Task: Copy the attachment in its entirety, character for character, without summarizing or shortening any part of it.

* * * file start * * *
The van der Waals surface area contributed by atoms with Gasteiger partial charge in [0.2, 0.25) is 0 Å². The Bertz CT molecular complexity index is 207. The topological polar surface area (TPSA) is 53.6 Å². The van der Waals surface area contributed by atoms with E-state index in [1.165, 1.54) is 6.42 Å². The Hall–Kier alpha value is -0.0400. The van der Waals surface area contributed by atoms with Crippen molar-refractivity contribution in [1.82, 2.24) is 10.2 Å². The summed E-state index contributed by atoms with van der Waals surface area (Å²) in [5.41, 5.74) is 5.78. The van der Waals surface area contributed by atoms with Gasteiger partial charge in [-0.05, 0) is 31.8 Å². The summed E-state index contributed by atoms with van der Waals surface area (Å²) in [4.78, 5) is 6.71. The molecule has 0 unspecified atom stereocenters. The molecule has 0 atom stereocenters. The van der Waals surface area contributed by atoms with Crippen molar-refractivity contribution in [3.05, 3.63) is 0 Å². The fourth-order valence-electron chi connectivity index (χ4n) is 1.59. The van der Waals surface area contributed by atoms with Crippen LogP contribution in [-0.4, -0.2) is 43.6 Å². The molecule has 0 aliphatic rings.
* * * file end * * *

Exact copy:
The van der Waals surface area contributed by atoms with Gasteiger partial charge in [0.2, 0.25) is 0 Å². The Bertz CT molecular complexity index is 207. The topological polar surface area (TPSA) is 53.6 Å². The van der Waals surface area contributed by atoms with E-state index in [1.165, 1.54) is 6.42 Å². The Hall–Kier alpha value is -0.0400. The van der Waals surface area contributed by atoms with Crippen molar-refractivity contribution in [1.82, 2.24) is 10.2 Å². The summed E-state index contributed by atoms with van der Waals surface area (Å²) in [5.41, 5.74) is 5.78. The van der Waals surface area contributed by atoms with Gasteiger partial charge in [-0.05, 0) is 31.8 Å². The summed E-state index contributed by atoms with van der Waals surface area (Å²) in [4.78, 5) is 6.71. The molecule has 0 unspecified atom stereocenters. The molecule has 0 atom stereocenters. The van der Waals surface area contributed by atoms with Crippen molar-refractivity contribution in [3.05, 3.63) is 0 Å². The fourth-order valence-electron chi connectivity index (χ4n) is 1.59. The van der Waals surface area contributed by atoms with Crippen LogP contribution in [-0.4, -0.2) is 43.6 Å². The molecule has 0 aliphatic rings.